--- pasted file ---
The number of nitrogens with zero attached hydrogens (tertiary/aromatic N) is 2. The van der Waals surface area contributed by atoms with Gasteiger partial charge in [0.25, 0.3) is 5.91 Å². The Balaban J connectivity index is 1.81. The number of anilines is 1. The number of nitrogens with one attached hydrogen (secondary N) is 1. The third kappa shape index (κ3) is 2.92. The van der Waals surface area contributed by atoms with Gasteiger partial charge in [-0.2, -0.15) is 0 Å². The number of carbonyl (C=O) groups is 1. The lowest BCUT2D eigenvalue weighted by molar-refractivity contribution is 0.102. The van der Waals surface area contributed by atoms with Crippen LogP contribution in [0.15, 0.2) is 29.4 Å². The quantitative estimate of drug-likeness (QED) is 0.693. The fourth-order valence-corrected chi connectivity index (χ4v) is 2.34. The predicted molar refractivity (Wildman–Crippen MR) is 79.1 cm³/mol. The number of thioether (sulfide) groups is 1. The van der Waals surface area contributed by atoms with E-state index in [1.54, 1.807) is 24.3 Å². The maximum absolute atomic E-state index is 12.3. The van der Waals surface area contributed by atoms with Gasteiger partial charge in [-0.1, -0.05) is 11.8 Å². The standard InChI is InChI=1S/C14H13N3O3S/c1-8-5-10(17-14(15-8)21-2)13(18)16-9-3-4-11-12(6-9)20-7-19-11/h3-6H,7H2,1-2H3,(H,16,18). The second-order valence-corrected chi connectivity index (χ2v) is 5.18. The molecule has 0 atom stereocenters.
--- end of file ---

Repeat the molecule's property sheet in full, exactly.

The number of nitrogens with zero attached hydrogens (tertiary/aromatic N) is 2. The van der Waals surface area contributed by atoms with Gasteiger partial charge in [0.25, 0.3) is 5.91 Å². The Balaban J connectivity index is 1.81. The number of anilines is 1. The number of nitrogens with one attached hydrogen (secondary N) is 1. The third kappa shape index (κ3) is 2.92. The van der Waals surface area contributed by atoms with Gasteiger partial charge in [-0.2, -0.15) is 0 Å². The number of carbonyl (C=O) groups is 1. The lowest BCUT2D eigenvalue weighted by molar-refractivity contribution is 0.102. The van der Waals surface area contributed by atoms with Crippen LogP contribution in [0.15, 0.2) is 29.4 Å². The quantitative estimate of drug-likeness (QED) is 0.693. The fourth-order valence-corrected chi connectivity index (χ4v) is 2.34. The predicted molar refractivity (Wildman–Crippen MR) is 79.1 cm³/mol. The number of thioether (sulfide) groups is 1. The van der Waals surface area contributed by atoms with E-state index in [1.54, 1.807) is 24.3 Å². The maximum absolute atomic E-state index is 12.3. The van der Waals surface area contributed by atoms with Gasteiger partial charge in [-0.1, -0.05) is 11.8 Å². The standard InChI is InChI=1S/C14H13N3O3S/c1-8-5-10(17-14(15-8)21-2)13(18)16-9-3-4-11-12(6-9)20-7-19-11/h3-6H,7H2,1-2H3,(H,16,18). The second-order valence-corrected chi connectivity index (χ2v) is 5.18. The molecule has 0 atom stereocenters.